Could reform law face a new legal challenge?
The health reform law may face a new legal challenge after the U.S. Department of Justice said it doesn't oppose allowing a federal appeals court to consider a lawsuit brought by a Virginia religious university.
In a brief filed Wednesday with the U.S. Supreme Court, the DOJ cleared the way for a new hearing based on claims from Liberty University, a Christian college in Lynchburg, Va., that the reform law violates its religious freedoms, Reuters reported.
Liberty specifically challenged the reform's individual mandate and the provision requiring employers to provide coverage for their employees because they infringe upon First Amendment rights by forcing organizations to buy insurance that could subsidize abortion, even if they object to such health services.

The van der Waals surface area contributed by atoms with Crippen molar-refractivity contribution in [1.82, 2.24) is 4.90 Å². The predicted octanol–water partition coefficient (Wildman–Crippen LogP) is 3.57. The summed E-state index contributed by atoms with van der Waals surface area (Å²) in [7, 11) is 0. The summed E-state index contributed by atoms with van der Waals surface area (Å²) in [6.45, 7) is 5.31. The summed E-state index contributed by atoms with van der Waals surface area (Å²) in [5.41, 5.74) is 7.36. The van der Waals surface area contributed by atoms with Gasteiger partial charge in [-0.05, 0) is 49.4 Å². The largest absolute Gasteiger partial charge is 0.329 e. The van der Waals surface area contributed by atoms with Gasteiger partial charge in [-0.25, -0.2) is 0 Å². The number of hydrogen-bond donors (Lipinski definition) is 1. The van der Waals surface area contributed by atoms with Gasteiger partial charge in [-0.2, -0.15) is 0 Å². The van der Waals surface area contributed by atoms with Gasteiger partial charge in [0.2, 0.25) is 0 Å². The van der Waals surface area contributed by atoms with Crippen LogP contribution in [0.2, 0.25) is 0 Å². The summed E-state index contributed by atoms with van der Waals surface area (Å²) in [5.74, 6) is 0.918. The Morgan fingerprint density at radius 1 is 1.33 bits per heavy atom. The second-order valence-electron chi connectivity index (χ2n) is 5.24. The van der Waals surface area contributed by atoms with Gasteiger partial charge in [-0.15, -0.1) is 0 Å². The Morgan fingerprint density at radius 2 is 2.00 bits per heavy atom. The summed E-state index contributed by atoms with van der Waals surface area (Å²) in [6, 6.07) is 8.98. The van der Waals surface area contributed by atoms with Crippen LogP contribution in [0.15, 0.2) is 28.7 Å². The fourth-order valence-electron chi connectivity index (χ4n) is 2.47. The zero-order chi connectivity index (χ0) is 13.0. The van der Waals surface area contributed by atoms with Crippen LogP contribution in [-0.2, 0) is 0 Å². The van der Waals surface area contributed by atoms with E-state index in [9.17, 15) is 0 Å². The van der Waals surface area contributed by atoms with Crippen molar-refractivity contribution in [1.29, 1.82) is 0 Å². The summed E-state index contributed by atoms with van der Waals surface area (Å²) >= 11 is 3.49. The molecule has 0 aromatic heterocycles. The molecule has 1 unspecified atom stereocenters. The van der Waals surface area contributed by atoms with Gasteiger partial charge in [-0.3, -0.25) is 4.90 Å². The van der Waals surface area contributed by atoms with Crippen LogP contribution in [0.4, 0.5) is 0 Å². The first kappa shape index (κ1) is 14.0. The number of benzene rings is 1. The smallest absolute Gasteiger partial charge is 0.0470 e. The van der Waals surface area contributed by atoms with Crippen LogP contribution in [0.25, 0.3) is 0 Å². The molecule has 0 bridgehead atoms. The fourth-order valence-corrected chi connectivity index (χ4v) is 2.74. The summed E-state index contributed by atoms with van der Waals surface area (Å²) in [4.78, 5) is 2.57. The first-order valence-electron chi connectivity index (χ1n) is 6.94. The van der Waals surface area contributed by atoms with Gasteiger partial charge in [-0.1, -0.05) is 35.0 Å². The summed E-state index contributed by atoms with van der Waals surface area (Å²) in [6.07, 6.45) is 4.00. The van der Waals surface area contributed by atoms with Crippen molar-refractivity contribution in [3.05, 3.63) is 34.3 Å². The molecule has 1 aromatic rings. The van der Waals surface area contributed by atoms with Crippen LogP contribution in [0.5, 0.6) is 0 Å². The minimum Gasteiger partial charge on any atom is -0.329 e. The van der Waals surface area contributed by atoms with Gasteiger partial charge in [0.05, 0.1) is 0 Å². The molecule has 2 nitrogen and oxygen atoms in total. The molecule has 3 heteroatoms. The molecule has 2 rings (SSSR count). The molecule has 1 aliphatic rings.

The 4th U.S. Circuit Court of Appeals previously didn't rule on Liberty's case, finding it was barred by the federal Anti-Injunction Act, which prevents taxes being challenged in court before they take effect. But when the U.S. Supreme Court ruled in June on the reform law's challenge, it said the Anti-Injuction law doesn't prohibit a ruling on the merits of the individual mandate, reported The Hill's Healthwatch.
And although the high court already declared the individual mandate and the rest of the reform law constitutional, Liberty requested a new hearing, saying it's challenging the mandate on different grounds.
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